Jun 13, 2019

Pelosi on Trump's foreign dirt comments: "Everyone should be appalled"

House Speaker Nancy Pelosi said Americans "should be totally appalled" about President Trump's comments on Wednesday that he'd accept foreign intelligence on political opponents, but she again swatted away the question of impeachment — telling reporters that "not any one issue is going to trigger" the process.

"Everybody in the country should be totally appalled by what the president said last night. Should be totally appalled. He has a habit of making appalling statements. This one borders on so totally unethical but he doesn’t even realize it. However, what we want to do is have a methodical approach to the path we're on and this will be included in that. But not any one issue is going to trigger, oh now we're going to go do this."

The big picture: Pelosi said that Democrats plan to propose a package of legislation strengthening campaigns' "duty to report" foreign offers of assistance, in addition to other election security measures. She also called into question Republicans' continued loyalty to the president in the face of "totally unethical" behavior.

"What is it about the Republicans in Congress? How much more can they bear of the president's unethical behavior, that they think they're honoring their oath of office. I believe these are all connected. I think it's all about money. Connect the dots in all of this. It's all about money."

The bottom line: Democrats across the board have expressed shock and fury at Trump's latest explosive interview, arguing that he is effectively inviting foreign adversaries to continue to involve themselves in U.S. elections. But even so, Pelosi and Democratic leaders remain committed to staying the course and "educating the public" on Trump's alleged malfeasance before launching impeachment proceedings.

Go deeper: Which House Democrats currently support an impeachment inquiry

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Minneapolis unrest as hundreds protest death of George Floyd

Tear gas is fired as police clash with protesters demonstrating against the death of George Floyd outside the 3rd Precinct Police Precinct in Minneapolis, Minnesota, on Tuesday. Photo: Stephen Maturen/Getty Images

Minneapolis police used tear gas during clashes with protesters demanding justice Tuesday night for George Floyd, an African American who died in police custody, according to multiple news reports and images shared to social media.

Driving the news: The FBI is investigating Floyd's death after video emerged of a Minneapolis police officer kneeling on his neck for several minutes, ignoring protests that he couldn't breathe. Hundreds of protesters attended the demonstration at the intersection where Floyd died, per the Guardian.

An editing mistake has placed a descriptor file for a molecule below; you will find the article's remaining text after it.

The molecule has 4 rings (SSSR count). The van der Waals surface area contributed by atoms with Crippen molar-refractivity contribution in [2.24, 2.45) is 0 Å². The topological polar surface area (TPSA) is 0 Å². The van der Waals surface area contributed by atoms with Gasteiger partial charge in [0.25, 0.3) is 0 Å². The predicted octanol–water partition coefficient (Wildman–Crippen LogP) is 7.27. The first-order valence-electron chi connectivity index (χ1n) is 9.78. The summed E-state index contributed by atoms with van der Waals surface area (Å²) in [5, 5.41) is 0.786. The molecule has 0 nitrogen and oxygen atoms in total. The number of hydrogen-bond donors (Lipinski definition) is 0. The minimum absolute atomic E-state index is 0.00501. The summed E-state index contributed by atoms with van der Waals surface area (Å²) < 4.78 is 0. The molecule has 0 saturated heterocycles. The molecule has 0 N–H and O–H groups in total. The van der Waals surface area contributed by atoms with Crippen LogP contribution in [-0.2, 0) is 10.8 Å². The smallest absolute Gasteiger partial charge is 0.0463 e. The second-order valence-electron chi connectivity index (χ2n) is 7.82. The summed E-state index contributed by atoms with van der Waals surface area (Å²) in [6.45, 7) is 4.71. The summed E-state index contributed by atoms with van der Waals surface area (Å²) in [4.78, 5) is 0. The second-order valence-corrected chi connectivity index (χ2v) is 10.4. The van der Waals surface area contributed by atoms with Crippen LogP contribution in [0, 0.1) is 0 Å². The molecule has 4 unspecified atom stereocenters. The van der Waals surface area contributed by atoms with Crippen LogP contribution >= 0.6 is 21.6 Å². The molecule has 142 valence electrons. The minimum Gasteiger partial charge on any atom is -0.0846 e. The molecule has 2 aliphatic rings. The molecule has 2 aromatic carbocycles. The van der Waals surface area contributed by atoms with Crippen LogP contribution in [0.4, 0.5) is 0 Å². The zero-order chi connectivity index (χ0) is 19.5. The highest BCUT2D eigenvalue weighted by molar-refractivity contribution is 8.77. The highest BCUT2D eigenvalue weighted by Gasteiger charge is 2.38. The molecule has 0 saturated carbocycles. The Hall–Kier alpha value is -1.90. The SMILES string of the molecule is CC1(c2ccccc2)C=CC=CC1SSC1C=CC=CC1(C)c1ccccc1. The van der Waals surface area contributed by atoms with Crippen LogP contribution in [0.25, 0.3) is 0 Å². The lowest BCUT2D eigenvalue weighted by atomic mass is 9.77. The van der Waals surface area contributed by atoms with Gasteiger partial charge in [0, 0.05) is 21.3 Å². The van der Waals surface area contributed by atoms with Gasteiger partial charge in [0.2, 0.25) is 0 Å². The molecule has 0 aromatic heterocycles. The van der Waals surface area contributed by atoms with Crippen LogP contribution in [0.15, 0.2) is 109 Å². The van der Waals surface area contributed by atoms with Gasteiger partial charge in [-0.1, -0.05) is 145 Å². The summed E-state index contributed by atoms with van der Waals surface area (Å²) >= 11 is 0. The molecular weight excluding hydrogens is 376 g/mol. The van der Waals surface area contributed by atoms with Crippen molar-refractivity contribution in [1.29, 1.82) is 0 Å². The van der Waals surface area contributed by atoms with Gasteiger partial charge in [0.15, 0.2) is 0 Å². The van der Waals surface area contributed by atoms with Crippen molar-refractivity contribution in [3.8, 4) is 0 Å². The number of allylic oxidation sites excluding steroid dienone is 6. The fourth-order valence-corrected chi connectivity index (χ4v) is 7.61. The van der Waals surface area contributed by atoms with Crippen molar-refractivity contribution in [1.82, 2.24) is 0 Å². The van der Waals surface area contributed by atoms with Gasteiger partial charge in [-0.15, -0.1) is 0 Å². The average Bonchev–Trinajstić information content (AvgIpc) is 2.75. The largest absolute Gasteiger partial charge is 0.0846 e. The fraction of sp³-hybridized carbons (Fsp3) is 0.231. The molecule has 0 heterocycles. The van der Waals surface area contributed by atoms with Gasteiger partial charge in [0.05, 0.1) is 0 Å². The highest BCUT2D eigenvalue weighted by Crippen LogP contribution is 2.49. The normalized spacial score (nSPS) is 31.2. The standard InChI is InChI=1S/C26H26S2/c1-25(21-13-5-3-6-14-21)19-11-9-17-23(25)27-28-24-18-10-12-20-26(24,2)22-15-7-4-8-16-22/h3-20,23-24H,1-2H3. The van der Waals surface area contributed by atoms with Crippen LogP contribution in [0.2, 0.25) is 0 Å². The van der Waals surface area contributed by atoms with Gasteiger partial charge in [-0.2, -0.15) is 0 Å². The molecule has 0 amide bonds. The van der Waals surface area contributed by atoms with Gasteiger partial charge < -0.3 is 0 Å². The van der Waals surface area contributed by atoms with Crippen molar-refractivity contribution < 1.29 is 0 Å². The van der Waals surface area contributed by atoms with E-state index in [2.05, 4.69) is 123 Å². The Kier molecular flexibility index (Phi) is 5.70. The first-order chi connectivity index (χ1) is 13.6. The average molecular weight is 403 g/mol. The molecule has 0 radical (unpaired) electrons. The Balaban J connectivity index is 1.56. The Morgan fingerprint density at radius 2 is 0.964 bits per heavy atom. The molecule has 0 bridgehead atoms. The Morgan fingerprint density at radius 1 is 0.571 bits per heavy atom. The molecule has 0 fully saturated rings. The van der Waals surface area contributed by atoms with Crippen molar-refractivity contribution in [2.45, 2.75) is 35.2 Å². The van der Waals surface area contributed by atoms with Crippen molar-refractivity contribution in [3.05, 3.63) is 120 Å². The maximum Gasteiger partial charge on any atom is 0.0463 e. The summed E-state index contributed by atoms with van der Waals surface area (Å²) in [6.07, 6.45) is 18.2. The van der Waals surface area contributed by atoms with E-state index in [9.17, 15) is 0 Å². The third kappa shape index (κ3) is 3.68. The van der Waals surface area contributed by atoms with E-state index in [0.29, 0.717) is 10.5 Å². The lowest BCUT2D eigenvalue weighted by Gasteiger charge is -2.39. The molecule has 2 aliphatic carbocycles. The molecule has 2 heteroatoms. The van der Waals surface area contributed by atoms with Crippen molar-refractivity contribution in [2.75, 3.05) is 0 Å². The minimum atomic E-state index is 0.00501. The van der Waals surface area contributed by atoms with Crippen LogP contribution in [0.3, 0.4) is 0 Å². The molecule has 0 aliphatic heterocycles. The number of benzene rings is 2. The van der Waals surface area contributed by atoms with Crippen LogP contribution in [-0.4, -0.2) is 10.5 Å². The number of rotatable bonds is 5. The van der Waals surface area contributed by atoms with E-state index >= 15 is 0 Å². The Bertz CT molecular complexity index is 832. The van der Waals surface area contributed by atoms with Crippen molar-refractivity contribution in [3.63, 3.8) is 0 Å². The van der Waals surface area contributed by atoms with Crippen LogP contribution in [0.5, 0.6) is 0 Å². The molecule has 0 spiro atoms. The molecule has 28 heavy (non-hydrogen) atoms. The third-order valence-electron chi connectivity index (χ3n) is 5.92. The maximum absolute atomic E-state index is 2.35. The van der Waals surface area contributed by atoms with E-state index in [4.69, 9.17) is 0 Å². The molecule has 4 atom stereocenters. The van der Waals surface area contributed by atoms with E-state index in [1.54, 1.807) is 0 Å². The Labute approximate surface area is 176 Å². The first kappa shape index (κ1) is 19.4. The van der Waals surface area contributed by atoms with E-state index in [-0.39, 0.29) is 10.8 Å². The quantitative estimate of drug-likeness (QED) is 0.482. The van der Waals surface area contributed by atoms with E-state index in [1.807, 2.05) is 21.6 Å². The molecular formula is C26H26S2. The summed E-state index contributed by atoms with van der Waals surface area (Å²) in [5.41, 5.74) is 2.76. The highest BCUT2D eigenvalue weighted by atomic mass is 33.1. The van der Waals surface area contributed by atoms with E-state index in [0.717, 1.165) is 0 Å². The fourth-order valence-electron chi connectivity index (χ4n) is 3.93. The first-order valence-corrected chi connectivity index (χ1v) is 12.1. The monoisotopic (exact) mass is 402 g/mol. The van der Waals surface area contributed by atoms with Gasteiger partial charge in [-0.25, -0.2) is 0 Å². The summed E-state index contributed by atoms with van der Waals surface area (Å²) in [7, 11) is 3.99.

World coronavirus updates

Data: The Center for Systems Science and Engineering at Johns Hopkins; Map: Axios Visuals

The number of deaths from the novel coronavirus surpassed 350,000 globally on Wednesday morning, per Johns Hopkins data.

By the numbers: More than 5.9 million people have tested positive for COVID-19 and over 2.2 million have recovered from the virus. The U.S. has reported the most cases in the world (over 1.6 million from 14.9 million tests).

Coronavirus dashboard

Illustration: Aïda Amer/Axios

  1. Global: Total confirmed cases as of 3:00 a.m. ET: 5,594,175 — Total deaths: 350,531 — Total recoveries — 2,288,579Map.
  2. U.S.: Total confirmed cases as of 3:00 a.m. ET: 1,681,418 — Total deaths: 98,929 — Total recoveries: 384,902 — Total tested: 14,907,041Map.
  3. Federal response: DOJ investigates meatpacking industry over soaring beef pricesMike Pence's press secretary returns to work.
  4. Congress: House Republicans to sue Nancy Pelosi in effort to block proxy voting.
  5. Business: How the new workplace could leave parents behind.
  6. Tech: Twitter fact-checks Trump's tweets about mail-in voting for first timeGoogle to open offices July 6 for 10% of workers.
  7. Public health: Coronavirus antibodies could give "short-term immunity," CDC says, but more data is neededCDC releases guidance on when you can be around others after contracting the virus.
  8. What should I do? When you can be around others after contracting the coronavirus — Traveling, asthma, dishes, disinfectants and being contagiousMasks, lending books and self-isolatingExercise, laundry, what counts as soap — Pets, moving and personal healthAnswers about the virus from Axios expertsWhat to know about social distancingHow to minimize your risk.
  9. Other resources: CDC on how to avoid the virus, what to do if you get it, the right mask to wear.

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Updated 1 hour ago - Politics & Policy